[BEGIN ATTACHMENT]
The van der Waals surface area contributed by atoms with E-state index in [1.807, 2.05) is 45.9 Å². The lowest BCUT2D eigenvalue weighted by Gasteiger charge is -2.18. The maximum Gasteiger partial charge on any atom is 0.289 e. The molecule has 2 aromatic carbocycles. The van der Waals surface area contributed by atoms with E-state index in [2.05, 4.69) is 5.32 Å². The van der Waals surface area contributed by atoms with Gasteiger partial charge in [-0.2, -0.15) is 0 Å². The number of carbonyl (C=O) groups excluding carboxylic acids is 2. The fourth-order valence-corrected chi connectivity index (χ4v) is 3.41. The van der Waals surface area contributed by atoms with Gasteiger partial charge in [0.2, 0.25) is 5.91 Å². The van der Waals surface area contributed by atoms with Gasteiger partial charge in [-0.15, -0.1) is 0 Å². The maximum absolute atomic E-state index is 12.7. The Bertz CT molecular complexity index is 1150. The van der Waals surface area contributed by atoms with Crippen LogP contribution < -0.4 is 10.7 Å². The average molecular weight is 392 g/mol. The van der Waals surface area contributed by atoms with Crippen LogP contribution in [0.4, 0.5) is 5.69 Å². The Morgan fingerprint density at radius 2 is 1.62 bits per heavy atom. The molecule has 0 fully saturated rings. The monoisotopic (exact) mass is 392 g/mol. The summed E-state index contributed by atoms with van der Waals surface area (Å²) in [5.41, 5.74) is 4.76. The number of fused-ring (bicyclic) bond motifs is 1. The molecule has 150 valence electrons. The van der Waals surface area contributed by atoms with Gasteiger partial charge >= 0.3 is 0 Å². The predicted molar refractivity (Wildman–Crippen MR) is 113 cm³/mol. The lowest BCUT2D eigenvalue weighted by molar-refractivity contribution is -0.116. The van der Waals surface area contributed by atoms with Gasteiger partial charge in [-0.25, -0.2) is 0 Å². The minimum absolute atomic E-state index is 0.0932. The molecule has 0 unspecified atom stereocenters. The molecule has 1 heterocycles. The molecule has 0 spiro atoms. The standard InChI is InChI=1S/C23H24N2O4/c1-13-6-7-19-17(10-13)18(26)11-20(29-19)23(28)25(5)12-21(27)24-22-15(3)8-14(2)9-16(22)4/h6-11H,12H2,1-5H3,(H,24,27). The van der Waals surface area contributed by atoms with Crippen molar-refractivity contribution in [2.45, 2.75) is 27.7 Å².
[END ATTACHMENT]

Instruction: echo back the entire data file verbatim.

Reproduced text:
The van der Waals surface area contributed by atoms with E-state index in [1.807, 2.05) is 45.9 Å². The lowest BCUT2D eigenvalue weighted by Gasteiger charge is -2.18. The maximum Gasteiger partial charge on any atom is 0.289 e. The molecule has 2 aromatic carbocycles. The van der Waals surface area contributed by atoms with E-state index in [2.05, 4.69) is 5.32 Å². The van der Waals surface area contributed by atoms with Gasteiger partial charge in [-0.2, -0.15) is 0 Å². The number of carbonyl (C=O) groups excluding carboxylic acids is 2. The fourth-order valence-corrected chi connectivity index (χ4v) is 3.41. The van der Waals surface area contributed by atoms with Gasteiger partial charge in [0.2, 0.25) is 5.91 Å². The van der Waals surface area contributed by atoms with Gasteiger partial charge in [-0.15, -0.1) is 0 Å². The maximum absolute atomic E-state index is 12.7. The Bertz CT molecular complexity index is 1150. The van der Waals surface area contributed by atoms with Crippen LogP contribution < -0.4 is 10.7 Å². The average molecular weight is 392 g/mol. The van der Waals surface area contributed by atoms with Crippen LogP contribution in [0.4, 0.5) is 5.69 Å². The Morgan fingerprint density at radius 2 is 1.62 bits per heavy atom. The molecule has 0 fully saturated rings. The monoisotopic (exact) mass is 392 g/mol. The summed E-state index contributed by atoms with van der Waals surface area (Å²) in [5.41, 5.74) is 4.76. The number of fused-ring (bicyclic) bond motifs is 1. The molecule has 150 valence electrons. The van der Waals surface area contributed by atoms with Gasteiger partial charge >= 0.3 is 0 Å². The predicted molar refractivity (Wildman–Crippen MR) is 113 cm³/mol. The lowest BCUT2D eigenvalue weighted by molar-refractivity contribution is -0.116. The van der Waals surface area contributed by atoms with Gasteiger partial charge in [-0.25, -0.2) is 0 Å². The minimum absolute atomic E-state index is 0.0932. The molecule has 0 unspecified atom stereocenters. The molecule has 1 heterocycles. The molecule has 0 spiro atoms. The standard InChI is InChI=1S/C23H24N2O4/c1-13-6-7-19-17(10-13)18(26)11-20(29-19)23(28)25(5)12-21(27)24-22-15(3)8-14(2)9-16(22)4/h6-11H,12H2,1-5H3,(H,24,27). The van der Waals surface area contributed by atoms with Crippen molar-refractivity contribution in [2.45, 2.75) is 27.7 Å².